Electro-hypersensitivity - the position in Sweden - Professor Olle Johansson

The Experimental Dermatology Unit, Department of Neuroscience, Karolinska Institute, 171 77 Stockholm, Sweden

In Sweden, electrohypersensitivity (EHS) is an officially fully recognised functional impairment (ie it is not regarded as a disease). Survey studies show that somewhere between 230,000–290,000 Swedish men and women – out of a population of 9,000,000 - report a variety of symtoms when being in contact with electromagnetic field (EMF) sources.

The electrohypersensitive people have their own handicap organization, The Swedish Association for the Electrohypersensitive (http://www.feb.se; the website has an English version). This organization is included in the Swedish Disability Federation (Handikappförbundens SamarbetsOrgan; HSO). HSO is the unison voice of the Swedish disability associations towards the government, the parliament, and national authorities, and is a cooperative body that today consists of 43 national disability organizations (where The Swedish Association for the Electrohypersensitive is 1 of these 43 organizations) with all together about 500,000 individual members. You can read more on http://www.hso.se (the site has an English short version).

Swedish municipalities, of course, have to follow the UN 22 “Standard Rules on the equalization of opportunities for people with disabilities” (“Standardregler för att tillförsäkra människor med funktionsnedsättning delaktighet och jämlikhet”; about the UN 22 Standard Rules, see website: www.un.org; since 2007 they have been upgraded into the UN “Convention on Human Rights for Persons with Functional Impairments”). All people with disabilities shall, thus, be given the assistance and service they have the right to according to the Swedish Act concerning Support and Service for Persons with Certain Functional Impairments (“LSS-lagen”) and the Swedish Social Services Act (“Socialtjänstlagen”). People with disabilities, thus, have many different rights and can get different kinds of support. The purpose of those rights and the support is to give every person the chance to live like everyone else. Everyone who lives in the Swedish municipalities shall be able to lead a normal life and the municipalities must have correct knowledge and be able to reach the people who need support and service. People with disabilities shall be able to get extra support so that they can live, work, study, or do things they enjoy in their free time. The municipalities are responsible for making sure that everyone gets enough support. Everyone shall show respect and remember that such men and women may need individual and different kinds of support.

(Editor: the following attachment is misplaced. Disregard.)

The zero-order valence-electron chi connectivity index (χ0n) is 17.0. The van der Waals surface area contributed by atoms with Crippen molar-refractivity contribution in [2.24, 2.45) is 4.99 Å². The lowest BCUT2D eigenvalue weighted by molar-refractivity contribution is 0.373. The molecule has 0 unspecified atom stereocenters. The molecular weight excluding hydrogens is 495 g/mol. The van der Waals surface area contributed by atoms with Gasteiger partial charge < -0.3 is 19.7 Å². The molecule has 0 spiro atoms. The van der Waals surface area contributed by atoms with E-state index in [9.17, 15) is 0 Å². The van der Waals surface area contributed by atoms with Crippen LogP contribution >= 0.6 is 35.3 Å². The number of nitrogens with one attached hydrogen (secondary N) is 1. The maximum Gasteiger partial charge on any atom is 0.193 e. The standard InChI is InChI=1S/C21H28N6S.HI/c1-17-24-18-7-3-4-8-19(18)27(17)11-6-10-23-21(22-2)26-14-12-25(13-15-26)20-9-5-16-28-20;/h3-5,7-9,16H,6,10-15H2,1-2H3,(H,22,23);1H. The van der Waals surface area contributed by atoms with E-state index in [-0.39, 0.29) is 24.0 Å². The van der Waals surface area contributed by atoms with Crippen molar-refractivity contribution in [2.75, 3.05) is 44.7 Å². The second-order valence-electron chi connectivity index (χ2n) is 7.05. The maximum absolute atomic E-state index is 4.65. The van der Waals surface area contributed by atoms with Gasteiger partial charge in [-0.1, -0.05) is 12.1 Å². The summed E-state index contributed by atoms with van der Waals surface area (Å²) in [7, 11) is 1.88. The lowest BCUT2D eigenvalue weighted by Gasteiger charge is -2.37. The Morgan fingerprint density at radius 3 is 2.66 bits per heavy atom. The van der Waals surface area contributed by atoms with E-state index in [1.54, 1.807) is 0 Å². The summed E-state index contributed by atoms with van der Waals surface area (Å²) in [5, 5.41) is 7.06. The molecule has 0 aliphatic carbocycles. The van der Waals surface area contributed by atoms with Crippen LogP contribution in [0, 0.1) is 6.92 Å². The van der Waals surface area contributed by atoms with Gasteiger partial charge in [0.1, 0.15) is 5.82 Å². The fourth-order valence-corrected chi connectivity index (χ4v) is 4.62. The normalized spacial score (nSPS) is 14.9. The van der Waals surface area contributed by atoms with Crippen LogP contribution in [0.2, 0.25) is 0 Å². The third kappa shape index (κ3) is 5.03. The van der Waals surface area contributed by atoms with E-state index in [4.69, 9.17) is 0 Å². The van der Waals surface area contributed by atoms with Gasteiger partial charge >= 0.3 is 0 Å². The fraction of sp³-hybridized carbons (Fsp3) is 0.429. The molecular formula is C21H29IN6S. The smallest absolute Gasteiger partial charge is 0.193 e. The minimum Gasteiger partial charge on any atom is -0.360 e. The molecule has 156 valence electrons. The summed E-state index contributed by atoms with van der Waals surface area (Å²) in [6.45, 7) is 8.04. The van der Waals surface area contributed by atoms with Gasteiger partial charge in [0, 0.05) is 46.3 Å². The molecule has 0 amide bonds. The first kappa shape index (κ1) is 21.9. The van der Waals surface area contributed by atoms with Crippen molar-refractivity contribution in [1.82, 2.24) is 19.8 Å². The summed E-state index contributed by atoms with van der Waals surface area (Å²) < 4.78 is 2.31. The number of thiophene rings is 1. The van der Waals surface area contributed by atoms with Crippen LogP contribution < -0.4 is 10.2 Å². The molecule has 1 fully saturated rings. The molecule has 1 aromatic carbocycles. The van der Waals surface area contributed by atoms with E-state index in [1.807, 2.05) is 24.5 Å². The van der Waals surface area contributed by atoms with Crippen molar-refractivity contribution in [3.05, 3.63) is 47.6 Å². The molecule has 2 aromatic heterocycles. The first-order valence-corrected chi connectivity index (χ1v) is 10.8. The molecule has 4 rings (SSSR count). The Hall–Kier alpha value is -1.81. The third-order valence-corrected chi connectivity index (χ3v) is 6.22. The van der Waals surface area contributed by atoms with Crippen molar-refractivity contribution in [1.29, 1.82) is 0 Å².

In Sweden, impairments are viewed from the point of the environment. No human being is in itself impaired, there are instead shortcomings in the environment that cause the impairment (as the lack of ramps for the person in a wheelchair or rooms electrosanitized for the person with electrohypersensitivity). This environment-related impairment view, furthermore, means that even though one does not have a scientifically based complete explanation for the impairment electrohypersensitivity, and in contrast to disagreements in the scientific society, the person with electrohypersensitivity shall always be met in a respectful way and with all necessary support with the goal to eliminate the impairment. This implies that the person with electrohypersensitivity shall have the opportunity to live and work in an electrosanitized environment.

This view can fully be motivated in relation to the present national and international handicap laws and regulations, including the UN 22 Standard Rules/UN Convention and the Swedish action plan for persons with impairments (prop. 1999/2000:79 “Den nationella handlingplanen för handikappolitiken – Från patient till medborgare”). Also, the Human Rights Act in the EU fully applies.